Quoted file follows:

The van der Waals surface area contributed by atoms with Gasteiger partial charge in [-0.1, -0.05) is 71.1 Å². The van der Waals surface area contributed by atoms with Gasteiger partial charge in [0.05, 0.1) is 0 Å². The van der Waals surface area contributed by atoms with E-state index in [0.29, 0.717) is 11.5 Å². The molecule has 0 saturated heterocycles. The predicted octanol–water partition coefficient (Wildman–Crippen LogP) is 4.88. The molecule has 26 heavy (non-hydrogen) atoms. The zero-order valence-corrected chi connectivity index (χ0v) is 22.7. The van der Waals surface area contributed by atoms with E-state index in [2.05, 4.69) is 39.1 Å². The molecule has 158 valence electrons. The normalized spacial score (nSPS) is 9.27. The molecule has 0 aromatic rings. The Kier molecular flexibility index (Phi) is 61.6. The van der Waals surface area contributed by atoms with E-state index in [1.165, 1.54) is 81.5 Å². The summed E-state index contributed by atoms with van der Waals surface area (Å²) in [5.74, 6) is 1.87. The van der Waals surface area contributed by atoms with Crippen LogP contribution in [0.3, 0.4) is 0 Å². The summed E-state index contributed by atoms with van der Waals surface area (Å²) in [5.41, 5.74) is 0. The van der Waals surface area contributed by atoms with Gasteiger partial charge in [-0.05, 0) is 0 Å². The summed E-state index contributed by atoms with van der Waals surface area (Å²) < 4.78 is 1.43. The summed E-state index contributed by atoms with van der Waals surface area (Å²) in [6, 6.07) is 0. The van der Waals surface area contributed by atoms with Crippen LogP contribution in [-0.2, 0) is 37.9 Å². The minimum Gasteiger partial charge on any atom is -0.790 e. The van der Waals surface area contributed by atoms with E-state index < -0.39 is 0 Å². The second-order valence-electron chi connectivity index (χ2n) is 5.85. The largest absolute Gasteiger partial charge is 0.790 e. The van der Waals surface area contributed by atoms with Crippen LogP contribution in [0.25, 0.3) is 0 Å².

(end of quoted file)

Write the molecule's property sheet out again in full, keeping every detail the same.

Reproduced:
The van der Waals surface area contributed by atoms with Gasteiger partial charge in [-0.1, -0.05) is 71.1 Å². The van der Waals surface area contributed by atoms with Gasteiger partial charge in [0.05, 0.1) is 0 Å². The van der Waals surface area contributed by atoms with E-state index in [0.29, 0.717) is 11.5 Å². The molecule has 0 saturated heterocycles. The predicted octanol–water partition coefficient (Wildman–Crippen LogP) is 4.88. The molecule has 26 heavy (non-hydrogen) atoms. The zero-order valence-corrected chi connectivity index (χ0v) is 22.7. The van der Waals surface area contributed by atoms with E-state index in [2.05, 4.69) is 39.1 Å². The molecule has 158 valence electrons. The normalized spacial score (nSPS) is 9.27. The molecule has 0 aromatic rings. The Kier molecular flexibility index (Phi) is 61.6. The van der Waals surface area contributed by atoms with E-state index in [1.165, 1.54) is 81.5 Å². The summed E-state index contributed by atoms with van der Waals surface area (Å²) in [5.74, 6) is 1.87. The van der Waals surface area contributed by atoms with Crippen LogP contribution in [0.3, 0.4) is 0 Å². The summed E-state index contributed by atoms with van der Waals surface area (Å²) in [5.41, 5.74) is 0. The van der Waals surface area contributed by atoms with Gasteiger partial charge in [-0.05, 0) is 0 Å². The summed E-state index contributed by atoms with van der Waals surface area (Å²) < 4.78 is 1.43. The summed E-state index contributed by atoms with van der Waals surface area (Å²) in [6, 6.07) is 0. The van der Waals surface area contributed by atoms with Crippen LogP contribution in [-0.2, 0) is 37.9 Å². The minimum Gasteiger partial charge on any atom is -0.790 e. The van der Waals surface area contributed by atoms with E-state index < -0.39 is 0 Å². The second-order valence-electron chi connectivity index (χ2n) is 5.85. The largest absolute Gasteiger partial charge is 0.790 e. The van der Waals surface area contributed by atoms with Crippen LogP contribution in [0.25, 0.3) is 0 Å².